Arcade Fire’s new record, Everything Now was just released, and the initial critical reception has been, uh, not very good. Doyens of taste Pitchfork gave the record a mere 5.6, memorably slamming the work as an example of “Banksy disco”, while others criticised it for being overlong, overproduced and generally just overkill (and remember, Arcade Fire have been known to hit back at nasty reviews in the past).
But how does it fit into the broader scheme of Arcade Fire’s discography? That’s what we want to know. To that end, we’ve arranged the band’s albums from worst to best, churning through their certified stinkers to their most memorable hits in order to fit a multi-part, ever-fluctuating discography into a reductive listicle format. Yew!
Believe every bad word that you have heard about the new Arcade Fire record: it is a flabby, anemic work of intellectual masturbation, compelling only in the way that car crashes are compelling.
There are a few highpoints – the title track is pretty fun, if almost embarrassingly shiny and overproduced, and ‘Creature Comfort’ is an enjoyable blend of on-the-nose lyricism and groovy disco beats – but from misfire ‘Chemistry’ onwards, this is a bona fide garbage fire.
It’s as though Arcade Fire decided to conform to all those criticisms unfairly lobbed their way when they were just starting out – they have become exactly the painfully bland, pretentious pack of poseurs they were accused of being way back when Funeral was first released. Avoid this one like the plague.
While nothing if not ambitious, Reflektor sews the seeds that would eventually blossom into a bouquet of shit with Everything Now. It’s just too damn long, and the band’s preposterous requisitioning of indie electro tropes is flat out embarrassing.
There are too many bobbing synth lines; too many irritating, insultingly flat choruses, and the whole thing ultimately has about the impact of a hamster fart. That David Bowie feature is nothing to fuck with, though.
Neon Bible might have been the record that forged their reputation as stadium-filling provocateurs, but time has not been too kind to Arcade Fire’s most twee and simpering record. Sure, it features some of the best singles of their career – ‘My Body Is A Cage’ is unbeatable, all those years on – but taken as a whole it’s just a little bit naff.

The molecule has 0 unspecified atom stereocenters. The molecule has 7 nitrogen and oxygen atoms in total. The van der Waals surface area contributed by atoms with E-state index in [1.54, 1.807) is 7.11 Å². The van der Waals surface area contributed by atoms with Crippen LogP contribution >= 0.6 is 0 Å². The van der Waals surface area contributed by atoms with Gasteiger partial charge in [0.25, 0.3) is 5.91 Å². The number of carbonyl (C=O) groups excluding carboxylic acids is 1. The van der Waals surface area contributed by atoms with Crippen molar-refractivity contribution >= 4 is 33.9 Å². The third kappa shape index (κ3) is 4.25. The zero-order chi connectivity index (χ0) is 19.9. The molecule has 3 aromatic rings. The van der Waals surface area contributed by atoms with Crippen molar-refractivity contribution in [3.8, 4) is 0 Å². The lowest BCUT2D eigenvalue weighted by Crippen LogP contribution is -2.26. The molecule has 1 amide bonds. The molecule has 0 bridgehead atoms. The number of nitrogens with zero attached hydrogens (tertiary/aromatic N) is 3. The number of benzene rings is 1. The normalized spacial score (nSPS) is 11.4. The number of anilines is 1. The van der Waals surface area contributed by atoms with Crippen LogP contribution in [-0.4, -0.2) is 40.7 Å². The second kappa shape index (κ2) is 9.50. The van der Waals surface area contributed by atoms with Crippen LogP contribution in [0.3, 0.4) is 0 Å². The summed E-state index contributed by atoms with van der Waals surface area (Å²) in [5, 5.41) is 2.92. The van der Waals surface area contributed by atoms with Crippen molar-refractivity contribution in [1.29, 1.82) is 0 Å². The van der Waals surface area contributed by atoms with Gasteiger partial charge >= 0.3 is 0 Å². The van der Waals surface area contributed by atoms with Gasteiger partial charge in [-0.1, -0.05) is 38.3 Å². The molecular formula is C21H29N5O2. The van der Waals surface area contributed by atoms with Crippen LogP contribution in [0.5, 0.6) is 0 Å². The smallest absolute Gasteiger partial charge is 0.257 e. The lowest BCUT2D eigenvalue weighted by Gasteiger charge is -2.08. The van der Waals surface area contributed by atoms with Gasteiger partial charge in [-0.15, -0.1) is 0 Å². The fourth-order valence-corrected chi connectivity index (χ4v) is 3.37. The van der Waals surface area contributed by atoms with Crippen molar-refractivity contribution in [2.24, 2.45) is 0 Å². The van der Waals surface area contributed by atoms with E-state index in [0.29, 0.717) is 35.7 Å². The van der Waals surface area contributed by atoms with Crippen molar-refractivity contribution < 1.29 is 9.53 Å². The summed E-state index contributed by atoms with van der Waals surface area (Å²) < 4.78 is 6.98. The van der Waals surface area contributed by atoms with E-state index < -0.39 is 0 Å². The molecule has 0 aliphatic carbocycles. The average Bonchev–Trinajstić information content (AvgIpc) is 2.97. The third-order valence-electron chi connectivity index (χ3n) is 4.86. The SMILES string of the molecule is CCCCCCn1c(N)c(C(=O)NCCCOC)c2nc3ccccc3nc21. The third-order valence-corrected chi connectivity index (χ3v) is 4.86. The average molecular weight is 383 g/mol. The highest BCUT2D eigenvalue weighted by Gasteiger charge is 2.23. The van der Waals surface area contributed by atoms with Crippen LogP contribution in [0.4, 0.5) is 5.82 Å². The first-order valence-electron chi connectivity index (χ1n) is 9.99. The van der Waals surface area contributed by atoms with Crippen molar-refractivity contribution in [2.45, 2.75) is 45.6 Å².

When it comes down to it, Neon Bible is to indie pop records as Fight Club and Memento are to the western cinematic canon – good, but just a little bit too pretentious to totally love.
There are few records as aggressively warm-hearted as Funeral. Arcade Fire’s debut record, the work is one long, raw-edged adolescent howl: there’s little wonder why it lured so many lost and lonely teenagers under its spell. It just gets its audience; just understands every single one of their hopes and dreams and fascinations and fears.
It features lyrics to get tattooed across your skin, and melodies to be hummed for weeks, and in its bold sentimentality it might be one of the band’s most loveable records. After all, who can listen to a song like ‘Wake Up’ without feeling even a touch teary?
For some, Funeral is the band’s unbeatable masterpiece, but time is going some way to reveal The Suburbs as the band’s true masterpiece. So lean and single-minded as to almost be Arcade Fire’s mission statement, the record doesn’t feature a single dud track – from the heartache of ‘Deep Blue’ to rockabilly of ‘Month Of May’, every song is a keeper.
And, best of all, the album perfectly tempers the emotional with the intellectual – it’s either a pure, uncomplicated gut punch, or a scathing critique of gentrification and the horrors of suburbia. It’s up to you.